The Mughal tradition of making portraits of strange or favorite animals was initiated by the fourth Mughal emperor, Jahangir (ruled 1605-1627) and was continued by both later Mughals and Rajput patrons. This study of a ram is from the reign of the Mughal emperor Shah Jahan (ruled 1628-1658), who you may know for building the Taj Mahal.
According to the poet, traveler, and politician Usama ibn Munqidh, who lived in the 1100s CE, "One of the wonders of the human heart is that a man may face certain death and embark on every danger without his heart quailing from it, and yet he may take fright from something that even boys and women do not fear." ibn Munqidh then told the story of a battle hero his father knew, who "would run out fleeing" if he saw a snake, "saying to his wife, 'The snake's all your's!' And she would have to get up to kill it."
Did you know that the word "sniper" comes from World War I? Before then, specialist marksmen were called "sharpshooters." But during World War I, British officers began referring to sharpshooters as ‘snipers’, recalling in late 1700s and 1800s when officers stationed in India would go bird hunting in the hills. The tiny snipe bird being one of the hardest of targets to hit. The slang implied that with their newfangled telescopic-sighted rifles, the specialist marksmen could likely hit snipes with ease.
From 1914 the word was widely adopted by the British press, and it spread from there.
From Tehran's Golestan Palace, this is a gorgeous example of Iranian tile art.
When the tiger is a Shang Dynasty drinking vessel, of course!
Circa 1600 BCE - 1046 BCE.
Natural disasters were a constant threat to the people living in the ancient Neolithic city of Liangzhu in China's Yangtze Delta. Annual monsoons could easily flood the city. So the city constructed an extensive network of dams and reservoirs and an enormous levee, in and around the 740-acre city. There were 51 canals, 11 dams, and 2 reservoirs. The waterworks likely also irrigated rice paddies and helped transport stone and timber from the nearby mountains.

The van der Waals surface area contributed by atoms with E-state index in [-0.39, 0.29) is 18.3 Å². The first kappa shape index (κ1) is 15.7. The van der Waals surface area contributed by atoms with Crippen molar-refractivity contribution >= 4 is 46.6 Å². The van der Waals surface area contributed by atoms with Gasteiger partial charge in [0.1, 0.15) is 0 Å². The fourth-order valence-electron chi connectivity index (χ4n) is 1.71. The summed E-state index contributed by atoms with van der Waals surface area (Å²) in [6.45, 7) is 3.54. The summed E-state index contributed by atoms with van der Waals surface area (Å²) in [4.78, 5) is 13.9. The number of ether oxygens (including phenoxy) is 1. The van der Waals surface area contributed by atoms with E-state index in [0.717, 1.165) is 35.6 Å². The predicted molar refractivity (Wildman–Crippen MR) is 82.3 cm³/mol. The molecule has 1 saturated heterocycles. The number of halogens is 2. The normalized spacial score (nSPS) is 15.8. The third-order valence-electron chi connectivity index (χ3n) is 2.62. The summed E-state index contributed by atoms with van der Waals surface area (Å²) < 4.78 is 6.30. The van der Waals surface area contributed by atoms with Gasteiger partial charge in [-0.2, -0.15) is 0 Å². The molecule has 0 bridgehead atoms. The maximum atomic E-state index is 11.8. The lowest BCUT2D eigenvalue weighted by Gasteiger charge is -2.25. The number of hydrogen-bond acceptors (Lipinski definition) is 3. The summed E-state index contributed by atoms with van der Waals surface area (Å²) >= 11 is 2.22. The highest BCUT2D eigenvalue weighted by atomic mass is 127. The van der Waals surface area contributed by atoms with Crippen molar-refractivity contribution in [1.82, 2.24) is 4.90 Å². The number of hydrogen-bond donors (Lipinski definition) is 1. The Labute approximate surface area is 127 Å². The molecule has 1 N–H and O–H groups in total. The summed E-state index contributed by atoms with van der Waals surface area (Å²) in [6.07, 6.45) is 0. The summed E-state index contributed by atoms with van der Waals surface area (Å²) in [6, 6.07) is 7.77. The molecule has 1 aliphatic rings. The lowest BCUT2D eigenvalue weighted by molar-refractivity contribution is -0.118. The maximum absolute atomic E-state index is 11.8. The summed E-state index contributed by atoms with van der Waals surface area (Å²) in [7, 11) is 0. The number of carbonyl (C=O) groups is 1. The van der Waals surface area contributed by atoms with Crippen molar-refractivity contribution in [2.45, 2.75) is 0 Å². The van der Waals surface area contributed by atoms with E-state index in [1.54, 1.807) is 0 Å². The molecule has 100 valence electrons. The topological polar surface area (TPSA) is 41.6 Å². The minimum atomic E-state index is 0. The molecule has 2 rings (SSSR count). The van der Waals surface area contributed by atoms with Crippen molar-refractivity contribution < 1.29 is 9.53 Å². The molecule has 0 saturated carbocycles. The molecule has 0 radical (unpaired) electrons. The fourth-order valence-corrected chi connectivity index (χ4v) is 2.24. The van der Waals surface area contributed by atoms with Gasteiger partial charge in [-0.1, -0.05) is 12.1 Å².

To have built it all, Liangzhu must have used massive amounts of labor and resources. And they did so between 5,000 and 4,800 years ago -- about 1,000 years before state-level societies capable of such large public works were thought to have developed. That makes Liangzhu either an outlier, or proof that complex ancient societies developed earlier than we thought.
Carved jade deer. The artistry is amazing, isn't it? Somehow they are soft and delicate, even though the pair are, of course, made of jade. Liao Dynasty (907 - 1125 CE).
Horse dentistry was first practiced -- by anyone -- among Bronze Age Mongolian herders. As early as 800 BCE, they attempted to extract first premolar teeth from young horses, allowing herders to use metal bits, while avoiding behavior and health complications for horses that the bits may have caused if the teeth were left in place. Bits allow riders to more easily control horses. Making horseback warfare easier, too.